According to the Centers for Disease Control and Prevention (2015), over 35 million people are hospitalized in the U.S. every year. Many hospitals across the country have incorporated animal programs, such as “animalassisted therapy” (AAT), “animal-assisted activities” (AAA), “animal-assisted interactions or interventions” (AAI), resident animals, or pet visitation to give patients the opportunity to interact safely with dogs and to make the hospital environment more comfortable and less stressful.
However, there is a lack of information regarding exactly how many hospitals offer these services and how they operate, including what areas or units of the hospital the therapy dogs are allowed to visit, how many therapy dogs visit the hospitals, what dog breeds are permitted, how often visits occur and for how long, and what other species of animals are allowed to participate (Chur-Hansen et al., 2014). There may be a variety of reasons why a hospital chooses to restrict therapy dogs in their facility, such as allergies, immunocompromised patients, and fear of increasing infectious disease rates, but the details of hospital inclusion and exclusion criteria for animals have yet to be systematically investigated.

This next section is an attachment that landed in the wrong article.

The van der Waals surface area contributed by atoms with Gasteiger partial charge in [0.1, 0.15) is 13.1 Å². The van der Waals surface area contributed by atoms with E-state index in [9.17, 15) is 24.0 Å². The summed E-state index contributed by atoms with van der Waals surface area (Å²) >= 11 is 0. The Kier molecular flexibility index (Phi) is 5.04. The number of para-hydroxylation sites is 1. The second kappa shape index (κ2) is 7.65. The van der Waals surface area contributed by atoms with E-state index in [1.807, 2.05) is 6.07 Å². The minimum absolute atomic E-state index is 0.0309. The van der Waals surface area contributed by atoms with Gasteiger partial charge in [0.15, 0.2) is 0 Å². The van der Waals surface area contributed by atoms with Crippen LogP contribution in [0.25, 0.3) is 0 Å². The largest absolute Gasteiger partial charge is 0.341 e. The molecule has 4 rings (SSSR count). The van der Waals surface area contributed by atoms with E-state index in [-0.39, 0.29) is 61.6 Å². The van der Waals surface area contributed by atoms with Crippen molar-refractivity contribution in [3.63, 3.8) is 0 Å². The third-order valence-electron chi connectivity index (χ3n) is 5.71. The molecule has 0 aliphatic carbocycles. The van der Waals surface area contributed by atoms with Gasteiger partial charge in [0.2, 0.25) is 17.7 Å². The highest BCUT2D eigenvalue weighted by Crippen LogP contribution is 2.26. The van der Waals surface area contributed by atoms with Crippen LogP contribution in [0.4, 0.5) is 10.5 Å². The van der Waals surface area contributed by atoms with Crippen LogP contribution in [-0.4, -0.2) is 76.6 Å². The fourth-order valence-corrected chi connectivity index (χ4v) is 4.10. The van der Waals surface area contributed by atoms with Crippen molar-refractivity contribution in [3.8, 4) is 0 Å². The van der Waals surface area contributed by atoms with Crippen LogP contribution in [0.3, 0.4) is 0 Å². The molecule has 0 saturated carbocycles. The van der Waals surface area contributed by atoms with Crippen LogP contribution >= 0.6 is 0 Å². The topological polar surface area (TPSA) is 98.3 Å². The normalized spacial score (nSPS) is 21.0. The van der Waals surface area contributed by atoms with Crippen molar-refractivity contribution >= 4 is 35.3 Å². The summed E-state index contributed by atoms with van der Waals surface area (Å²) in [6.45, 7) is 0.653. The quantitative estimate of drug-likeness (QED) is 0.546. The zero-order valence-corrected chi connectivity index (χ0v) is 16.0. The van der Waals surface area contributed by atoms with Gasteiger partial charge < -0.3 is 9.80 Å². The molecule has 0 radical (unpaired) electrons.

This article gives an overview of the practice of therapy dogs in hospitals, reviews a selection of recent research findings in this setting and finally, identifies gaps or issues to be further addressed regarding research and practice in this area.
|Series Title||HABRI Central Briefs|